This well-written book is about people, specifically the two main characters, who have psychological and sexual hang-ups and issues which complicate their lives, as well as those of the people around them. The chapters are written from the viewpoints of the two main characters, Rachel, now an actress in the New York area, and Stephen, a rather mixed-up young man and military drop-out, living in California. As children Rachel and Stephen lived near one another and played together, though their games sometimes involved some kind of sexual element. In addition, Stephen had been indoctrinated with neo-Nazi ideology by his grandfather, with whom Stephen and his mother lived, and this penetrated their childhood games. Rachel had what was seemingly a normal family, with a psychiatrist father and home-maker mother.
At the beginning of the book Rachel’s paternal grandmother and Holocaust survivor, Gladys, moves in with the family. Her first action is to impose the regime of an observant Jewish life on the other members of the family, involving making the kitchen kosher, attending synagogue, and teaching Rachel Hebrew. The graphic account of the almost brutal way this was done leaves the reader reeling, and casts a shadow over the subsequent life of the family.
Without giving away too much of the story, suffice it to say that the characters’ lives follow a trajectory that at first drives them apart and later brings them together, as the time-line switches almost at random between their childhood and the games they played, and their adult lives with all the tensions and emotions of adult relationships with friends and lovers.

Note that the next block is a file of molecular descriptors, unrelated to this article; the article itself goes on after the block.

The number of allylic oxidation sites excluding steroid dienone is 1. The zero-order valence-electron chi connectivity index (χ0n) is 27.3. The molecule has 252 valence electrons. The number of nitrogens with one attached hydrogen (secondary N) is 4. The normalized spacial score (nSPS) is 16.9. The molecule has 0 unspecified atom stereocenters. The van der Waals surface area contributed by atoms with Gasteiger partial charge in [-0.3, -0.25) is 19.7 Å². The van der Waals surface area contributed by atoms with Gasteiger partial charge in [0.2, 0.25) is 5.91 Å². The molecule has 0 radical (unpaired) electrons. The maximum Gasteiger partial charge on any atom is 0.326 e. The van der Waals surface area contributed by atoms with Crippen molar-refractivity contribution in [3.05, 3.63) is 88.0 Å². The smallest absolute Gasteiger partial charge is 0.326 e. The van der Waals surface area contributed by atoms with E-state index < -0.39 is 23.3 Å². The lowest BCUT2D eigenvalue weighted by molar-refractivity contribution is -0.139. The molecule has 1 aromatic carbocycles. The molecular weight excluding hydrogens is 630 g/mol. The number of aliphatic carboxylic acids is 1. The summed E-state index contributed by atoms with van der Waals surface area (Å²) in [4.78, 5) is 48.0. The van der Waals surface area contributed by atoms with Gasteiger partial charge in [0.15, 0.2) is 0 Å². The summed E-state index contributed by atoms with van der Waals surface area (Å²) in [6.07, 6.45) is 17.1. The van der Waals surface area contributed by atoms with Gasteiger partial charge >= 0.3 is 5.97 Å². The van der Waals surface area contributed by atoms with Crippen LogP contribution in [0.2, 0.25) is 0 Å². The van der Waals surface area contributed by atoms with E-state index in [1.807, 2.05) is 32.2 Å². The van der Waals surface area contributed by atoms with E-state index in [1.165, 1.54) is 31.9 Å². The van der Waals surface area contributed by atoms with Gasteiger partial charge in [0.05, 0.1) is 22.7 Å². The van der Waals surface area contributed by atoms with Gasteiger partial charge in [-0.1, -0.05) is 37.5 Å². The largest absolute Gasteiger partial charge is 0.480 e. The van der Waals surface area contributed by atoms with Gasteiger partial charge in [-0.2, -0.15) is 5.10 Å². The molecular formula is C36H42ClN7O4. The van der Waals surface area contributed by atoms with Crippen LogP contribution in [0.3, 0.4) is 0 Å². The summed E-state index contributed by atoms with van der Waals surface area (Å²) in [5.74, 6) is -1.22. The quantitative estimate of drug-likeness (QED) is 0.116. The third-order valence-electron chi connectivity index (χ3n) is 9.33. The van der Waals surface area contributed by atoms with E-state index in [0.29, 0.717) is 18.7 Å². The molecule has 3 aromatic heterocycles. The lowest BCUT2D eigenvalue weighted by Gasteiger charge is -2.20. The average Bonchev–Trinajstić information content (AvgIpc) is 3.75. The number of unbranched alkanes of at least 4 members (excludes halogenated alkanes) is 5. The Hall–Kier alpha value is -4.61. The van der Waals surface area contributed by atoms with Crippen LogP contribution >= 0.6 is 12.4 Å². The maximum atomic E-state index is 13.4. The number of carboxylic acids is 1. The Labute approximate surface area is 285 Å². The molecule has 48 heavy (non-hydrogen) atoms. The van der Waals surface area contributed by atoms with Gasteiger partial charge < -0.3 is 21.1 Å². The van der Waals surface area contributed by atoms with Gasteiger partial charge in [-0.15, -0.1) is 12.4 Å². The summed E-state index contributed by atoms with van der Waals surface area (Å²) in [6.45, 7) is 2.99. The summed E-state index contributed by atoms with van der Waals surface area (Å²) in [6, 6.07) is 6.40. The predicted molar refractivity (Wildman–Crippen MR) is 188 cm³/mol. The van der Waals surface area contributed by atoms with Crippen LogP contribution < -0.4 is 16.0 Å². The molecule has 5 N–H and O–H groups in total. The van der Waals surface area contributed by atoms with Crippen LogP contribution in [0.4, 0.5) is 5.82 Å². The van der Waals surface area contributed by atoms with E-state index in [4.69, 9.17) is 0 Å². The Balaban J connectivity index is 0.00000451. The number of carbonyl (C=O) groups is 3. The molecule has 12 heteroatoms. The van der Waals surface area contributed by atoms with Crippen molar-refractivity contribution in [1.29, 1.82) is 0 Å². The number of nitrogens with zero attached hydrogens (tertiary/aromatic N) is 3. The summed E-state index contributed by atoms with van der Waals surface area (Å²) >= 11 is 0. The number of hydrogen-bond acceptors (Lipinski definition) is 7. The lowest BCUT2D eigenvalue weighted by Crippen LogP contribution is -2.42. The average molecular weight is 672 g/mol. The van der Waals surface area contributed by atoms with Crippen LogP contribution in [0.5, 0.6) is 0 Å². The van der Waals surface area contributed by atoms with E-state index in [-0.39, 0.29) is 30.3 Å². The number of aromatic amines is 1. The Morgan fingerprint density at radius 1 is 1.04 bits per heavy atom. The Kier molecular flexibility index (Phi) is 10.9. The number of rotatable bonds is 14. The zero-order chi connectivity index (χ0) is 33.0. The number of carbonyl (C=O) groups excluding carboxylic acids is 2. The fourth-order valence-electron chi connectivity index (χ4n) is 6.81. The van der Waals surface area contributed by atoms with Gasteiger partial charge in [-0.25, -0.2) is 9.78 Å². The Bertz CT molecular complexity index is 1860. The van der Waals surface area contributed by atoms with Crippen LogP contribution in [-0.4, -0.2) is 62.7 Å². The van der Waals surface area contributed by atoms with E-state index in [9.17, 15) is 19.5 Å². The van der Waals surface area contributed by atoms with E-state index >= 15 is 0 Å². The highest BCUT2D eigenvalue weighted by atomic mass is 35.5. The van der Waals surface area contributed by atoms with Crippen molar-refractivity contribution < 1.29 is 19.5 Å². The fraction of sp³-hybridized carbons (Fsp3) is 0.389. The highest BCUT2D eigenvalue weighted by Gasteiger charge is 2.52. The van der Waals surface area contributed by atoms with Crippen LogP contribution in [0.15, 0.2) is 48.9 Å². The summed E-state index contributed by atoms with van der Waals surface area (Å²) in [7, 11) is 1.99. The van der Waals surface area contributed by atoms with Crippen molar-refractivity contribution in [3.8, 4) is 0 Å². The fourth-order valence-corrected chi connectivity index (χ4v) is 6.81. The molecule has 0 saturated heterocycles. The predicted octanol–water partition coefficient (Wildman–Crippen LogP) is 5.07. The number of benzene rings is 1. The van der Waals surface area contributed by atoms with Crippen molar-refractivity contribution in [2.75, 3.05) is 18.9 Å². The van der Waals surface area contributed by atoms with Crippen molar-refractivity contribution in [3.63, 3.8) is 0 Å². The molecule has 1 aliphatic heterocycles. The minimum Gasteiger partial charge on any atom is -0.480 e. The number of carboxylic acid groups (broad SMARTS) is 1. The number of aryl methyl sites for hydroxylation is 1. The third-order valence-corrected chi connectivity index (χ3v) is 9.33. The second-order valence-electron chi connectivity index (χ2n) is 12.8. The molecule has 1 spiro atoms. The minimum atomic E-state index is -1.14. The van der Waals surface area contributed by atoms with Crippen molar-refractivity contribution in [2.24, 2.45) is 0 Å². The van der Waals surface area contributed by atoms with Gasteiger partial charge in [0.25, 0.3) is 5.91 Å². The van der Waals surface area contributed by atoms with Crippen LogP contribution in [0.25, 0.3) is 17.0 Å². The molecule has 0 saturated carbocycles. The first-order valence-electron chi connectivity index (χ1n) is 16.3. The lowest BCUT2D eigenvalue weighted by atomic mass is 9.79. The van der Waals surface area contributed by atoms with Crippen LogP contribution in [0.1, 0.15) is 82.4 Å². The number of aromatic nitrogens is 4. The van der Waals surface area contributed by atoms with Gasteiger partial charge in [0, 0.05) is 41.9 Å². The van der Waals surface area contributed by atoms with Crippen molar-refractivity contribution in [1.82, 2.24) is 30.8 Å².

The author paints an authentic picture of the people and places in which the story is set (New York and California), and the reader gradually uncovers more and more of the background to the development of each of the individuals portrayed. Things (and people) are not what one assumes them to be, and the twists and turns in the narrative leave us wondering what is true and what is fabrication in their backgrounds. The addition of the neo-Nazi element in contemporary American society provides further authenticity to the story as it unfolds, creating a threatening atmosphere that rings true.
I enjoyed reading this book for its psychological insights into what were new worlds for me, as well as its telling portrayal of the internal conflicts and battles of the main characters. Anyone interested in contemporary American culture should read it.
Republished from San Diego Jewish World